CUHK 4004-PPR-09
Economic returns to postsecondary sub-degree education
PI: Prof Stephen Yue-ping CHUNG

To meet the needs of economic growth and human resources demand, the HKSAR Government proposed in the 2000 Policy Address that higher education should be made available to at least 60% of the youth by 2010. Over the past 10 years, higher education in Hong Kong has been developing rapidly. In fact, university first degree places funded by the Government did not show an obvious increase from 1996 to 2006. The percentage rise was actually a result of the growth in 'post-secondary sub-degree education', including various certificate, diploma, higher diploma programmes and the newly developed associate degree programmes. However, they have been criticized as a 'high cost but low return' investment for students.

The present study funded by the Public Policy Research Funding Scheme, the University Grants Committee, to investigate the economic returns to post-secondary sub-degree education in Hong Kong. Based on the analysis of the 1996, 2001 and 2006 census data, persistent and high rate of returns to education in post-secondary sub-degree education was observed. There was also relative advantage of graduate from post-secondary sub-degree education in their employment condition and earnings over the matriculated graduates who do not receive post-secondary sub-degree education.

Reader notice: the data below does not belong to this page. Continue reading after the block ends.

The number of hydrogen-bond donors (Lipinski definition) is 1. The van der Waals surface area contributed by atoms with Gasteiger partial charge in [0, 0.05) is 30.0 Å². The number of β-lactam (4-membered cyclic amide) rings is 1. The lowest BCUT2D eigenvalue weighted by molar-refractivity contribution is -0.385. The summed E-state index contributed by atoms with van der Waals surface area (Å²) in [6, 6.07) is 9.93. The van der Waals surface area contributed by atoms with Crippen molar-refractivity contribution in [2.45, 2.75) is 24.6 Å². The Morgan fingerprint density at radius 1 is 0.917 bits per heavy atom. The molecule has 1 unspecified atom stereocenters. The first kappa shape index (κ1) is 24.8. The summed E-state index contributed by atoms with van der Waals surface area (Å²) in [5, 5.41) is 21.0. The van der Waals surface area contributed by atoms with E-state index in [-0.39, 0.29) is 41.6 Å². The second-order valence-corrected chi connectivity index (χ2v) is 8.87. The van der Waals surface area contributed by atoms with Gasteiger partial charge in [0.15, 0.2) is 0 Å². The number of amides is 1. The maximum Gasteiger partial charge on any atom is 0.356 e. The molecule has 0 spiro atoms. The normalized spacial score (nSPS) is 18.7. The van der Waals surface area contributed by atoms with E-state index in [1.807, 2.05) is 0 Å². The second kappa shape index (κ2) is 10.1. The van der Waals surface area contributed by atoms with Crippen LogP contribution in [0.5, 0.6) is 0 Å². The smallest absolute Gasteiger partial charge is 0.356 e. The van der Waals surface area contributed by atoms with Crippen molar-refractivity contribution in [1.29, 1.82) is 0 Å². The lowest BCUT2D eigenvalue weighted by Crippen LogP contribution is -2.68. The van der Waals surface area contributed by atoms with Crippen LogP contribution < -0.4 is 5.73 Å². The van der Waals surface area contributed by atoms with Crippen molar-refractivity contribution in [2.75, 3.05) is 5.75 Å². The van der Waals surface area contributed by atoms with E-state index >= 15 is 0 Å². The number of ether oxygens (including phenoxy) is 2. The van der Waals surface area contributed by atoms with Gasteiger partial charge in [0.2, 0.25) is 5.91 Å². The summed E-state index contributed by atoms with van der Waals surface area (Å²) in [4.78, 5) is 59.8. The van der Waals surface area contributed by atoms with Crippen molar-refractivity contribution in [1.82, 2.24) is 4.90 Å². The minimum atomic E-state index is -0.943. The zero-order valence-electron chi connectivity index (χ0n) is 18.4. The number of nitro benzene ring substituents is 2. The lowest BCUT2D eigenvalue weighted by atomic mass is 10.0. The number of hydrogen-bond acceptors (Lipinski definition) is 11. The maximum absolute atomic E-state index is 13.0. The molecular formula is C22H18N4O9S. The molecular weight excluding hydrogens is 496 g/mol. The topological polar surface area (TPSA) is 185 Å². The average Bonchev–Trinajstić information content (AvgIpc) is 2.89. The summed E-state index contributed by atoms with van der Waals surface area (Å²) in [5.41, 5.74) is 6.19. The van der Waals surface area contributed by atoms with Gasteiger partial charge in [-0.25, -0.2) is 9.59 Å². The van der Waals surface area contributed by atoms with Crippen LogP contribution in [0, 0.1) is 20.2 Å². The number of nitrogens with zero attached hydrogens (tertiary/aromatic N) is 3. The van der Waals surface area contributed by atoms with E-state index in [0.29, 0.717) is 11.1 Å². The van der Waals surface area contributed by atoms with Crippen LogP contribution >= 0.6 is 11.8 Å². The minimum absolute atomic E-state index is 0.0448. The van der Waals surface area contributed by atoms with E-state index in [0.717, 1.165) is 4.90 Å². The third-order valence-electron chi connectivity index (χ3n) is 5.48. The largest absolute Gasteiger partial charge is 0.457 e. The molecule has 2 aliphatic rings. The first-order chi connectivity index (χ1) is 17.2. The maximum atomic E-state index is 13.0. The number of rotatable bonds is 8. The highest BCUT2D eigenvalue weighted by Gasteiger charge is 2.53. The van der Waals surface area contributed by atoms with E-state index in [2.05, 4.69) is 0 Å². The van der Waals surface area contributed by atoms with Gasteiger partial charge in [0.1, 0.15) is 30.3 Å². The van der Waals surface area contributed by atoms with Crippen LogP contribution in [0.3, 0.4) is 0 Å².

CUHK 4005-PPR-09
Anatomy of a Financial Centre: A systemic analysis of Hong Kong's legal and regulatory framework for its securities market
PI: Prof David C. DONALD